A lot of mutual funds and stocks have doubled based on the performance of the past year. Stock markets continue to peak, but the economy as a whole is still struggling to come back to full force
To obligate. As a result, blocks are still enforced and there is general concern of a third wave.
In this context, there are two groups of investors. One group wants to make profits for fear of losses due to an overvalued stock market. On the other hand, there are a large number of
investors are waiting to enter lower levels.
Let’s focus on the first set. Should Investors Report Profits Now? If not now, then when? The economy and the markets may not be related – Investors fearful of the macro-climate should remember that often the economy and the stock markets are not related. Markets are generally forward looking and are based on expectations rather than reality. For example, the US stock markets recovered in 2009, while the economy recovered in 2011 from the financial crisis. Therefore, blaming the economy may not be worth it.
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Reinvestment risk – Investors who want to register profits usually do not think about where to invest the money after registering the profits. Money invested in the markets is less of a headache than money deposited in a bank account. Therefore, unless investors are sure where to invest the product, they should not make a profit.
Buy at lower levels – Investors may be tempted to synchronize the markets by selling high and buying when the markets are at lower levels. Unfortunately, countless studies have shown that it is simply impossible to time the markets. Investors posting profits may have to wait months, maybe even a year or two, to enter lower levels. Hardly anyone in history has succeeded in timing the markets consistently – so be careful listening to stock market experts advising you on market timing strategies.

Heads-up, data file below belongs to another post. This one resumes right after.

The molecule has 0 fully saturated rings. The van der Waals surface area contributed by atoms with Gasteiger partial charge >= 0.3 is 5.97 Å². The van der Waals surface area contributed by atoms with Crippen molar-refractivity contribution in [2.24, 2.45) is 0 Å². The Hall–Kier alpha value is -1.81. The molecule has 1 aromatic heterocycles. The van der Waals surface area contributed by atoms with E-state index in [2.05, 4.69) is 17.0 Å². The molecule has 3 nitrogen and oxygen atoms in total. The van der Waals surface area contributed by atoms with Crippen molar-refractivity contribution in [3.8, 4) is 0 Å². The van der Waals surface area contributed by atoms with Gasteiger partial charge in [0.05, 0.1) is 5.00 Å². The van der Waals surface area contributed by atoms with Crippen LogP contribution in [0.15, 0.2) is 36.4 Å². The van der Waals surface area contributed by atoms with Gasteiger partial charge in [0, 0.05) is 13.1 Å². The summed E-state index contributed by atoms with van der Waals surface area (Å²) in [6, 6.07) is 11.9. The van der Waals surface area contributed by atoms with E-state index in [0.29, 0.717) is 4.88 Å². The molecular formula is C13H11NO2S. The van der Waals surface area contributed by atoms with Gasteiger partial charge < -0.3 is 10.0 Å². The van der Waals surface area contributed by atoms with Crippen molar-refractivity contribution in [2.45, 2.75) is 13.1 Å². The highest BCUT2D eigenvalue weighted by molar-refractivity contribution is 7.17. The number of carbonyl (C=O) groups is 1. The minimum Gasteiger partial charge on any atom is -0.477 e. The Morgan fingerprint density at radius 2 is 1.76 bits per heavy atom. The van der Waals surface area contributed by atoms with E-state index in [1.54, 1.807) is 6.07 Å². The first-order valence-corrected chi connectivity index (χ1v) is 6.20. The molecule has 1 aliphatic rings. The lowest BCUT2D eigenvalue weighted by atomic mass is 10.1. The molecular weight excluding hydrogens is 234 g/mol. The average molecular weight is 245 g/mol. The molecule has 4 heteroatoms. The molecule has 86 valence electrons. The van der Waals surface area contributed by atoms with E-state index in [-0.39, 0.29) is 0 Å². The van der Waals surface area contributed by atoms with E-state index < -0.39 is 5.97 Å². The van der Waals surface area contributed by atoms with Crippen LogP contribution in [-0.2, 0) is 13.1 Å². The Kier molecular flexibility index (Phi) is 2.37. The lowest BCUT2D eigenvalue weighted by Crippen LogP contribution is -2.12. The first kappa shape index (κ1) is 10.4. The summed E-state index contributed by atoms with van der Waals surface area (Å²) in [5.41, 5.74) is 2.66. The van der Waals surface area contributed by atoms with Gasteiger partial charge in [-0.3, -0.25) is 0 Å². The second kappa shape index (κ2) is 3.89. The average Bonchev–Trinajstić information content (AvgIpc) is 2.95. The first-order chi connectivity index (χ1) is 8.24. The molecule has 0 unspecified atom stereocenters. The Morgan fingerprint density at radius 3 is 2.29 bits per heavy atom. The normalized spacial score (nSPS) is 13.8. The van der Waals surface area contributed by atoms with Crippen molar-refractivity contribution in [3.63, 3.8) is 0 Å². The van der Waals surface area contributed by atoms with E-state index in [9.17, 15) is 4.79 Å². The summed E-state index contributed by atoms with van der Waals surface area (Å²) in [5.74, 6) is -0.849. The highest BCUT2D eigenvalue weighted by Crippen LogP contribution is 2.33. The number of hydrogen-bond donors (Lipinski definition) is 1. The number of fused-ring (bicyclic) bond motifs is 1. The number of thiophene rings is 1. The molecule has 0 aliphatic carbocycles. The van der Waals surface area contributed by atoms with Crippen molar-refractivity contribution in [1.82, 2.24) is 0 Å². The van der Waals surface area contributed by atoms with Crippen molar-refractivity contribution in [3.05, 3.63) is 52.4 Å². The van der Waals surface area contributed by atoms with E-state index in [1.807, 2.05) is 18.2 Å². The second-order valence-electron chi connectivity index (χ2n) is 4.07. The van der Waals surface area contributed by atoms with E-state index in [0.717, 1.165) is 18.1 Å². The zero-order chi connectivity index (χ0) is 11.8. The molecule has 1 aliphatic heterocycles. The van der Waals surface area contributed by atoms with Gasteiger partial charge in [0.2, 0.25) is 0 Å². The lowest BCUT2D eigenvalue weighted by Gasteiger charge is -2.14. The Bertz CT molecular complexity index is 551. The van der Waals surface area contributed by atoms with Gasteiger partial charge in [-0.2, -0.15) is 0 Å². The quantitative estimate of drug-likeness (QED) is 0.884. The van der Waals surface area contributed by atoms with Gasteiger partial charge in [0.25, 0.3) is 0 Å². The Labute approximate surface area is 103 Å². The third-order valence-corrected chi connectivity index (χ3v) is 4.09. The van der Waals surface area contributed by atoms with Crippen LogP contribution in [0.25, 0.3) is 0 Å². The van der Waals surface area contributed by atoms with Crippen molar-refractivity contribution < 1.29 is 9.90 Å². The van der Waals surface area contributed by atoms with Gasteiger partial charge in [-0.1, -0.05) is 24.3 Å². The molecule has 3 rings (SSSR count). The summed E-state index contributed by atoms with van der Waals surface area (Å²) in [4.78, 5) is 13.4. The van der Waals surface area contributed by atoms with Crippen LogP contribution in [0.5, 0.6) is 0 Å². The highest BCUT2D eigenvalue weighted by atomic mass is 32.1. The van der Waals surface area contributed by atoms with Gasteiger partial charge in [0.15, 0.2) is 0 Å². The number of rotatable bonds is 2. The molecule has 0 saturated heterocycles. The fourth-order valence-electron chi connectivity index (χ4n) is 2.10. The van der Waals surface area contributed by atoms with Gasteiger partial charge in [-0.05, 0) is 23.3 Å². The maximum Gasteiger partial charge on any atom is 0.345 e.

So when should an investor make profits or sell their mutual fund portfolios? There are two excellent reasons.
1) Achievement of financial objectives: One of the best methods of investing for the long term is goal-oriented investing. It keeps investors disciplined, focused and guarantees a savings mindset. When investors invest for specific financial goals such as a car, house, children’s education, and retirement, it is prudent to sell the investments after the goals are met. Investors should keep in mind the tax consequences of selling mutual funds before realizing funds to pay their goals.
2) Rebalancing portfolio: Besides goal-oriented investing, which requires disciplined investing over many years, another important step is to periodically rebalance portfolios.
What is rebalancing?
Suppose the investor invests 60% of his savings in stocks and the rest in debt. Over the years, the share of equity will grow at a faster rate than debt investments. In this scenario, it is prudent for investors to sell stocks and reinvest in debt funds. Without rebalancing, an investor’s portfolio becomes riskier every year. On the flip side, a stock market crash is when investors can use rebalancing to increase the allocation of stocks by buying low. If done right, rebalancing ensures that investors consistently buy low and sell high.
In conclusion, the reason for selling equity investments is either to achieve a financial goal or to rebalance portfolios. Anything else besides these two is likely to do more harm than good to your return on your investments in the long run.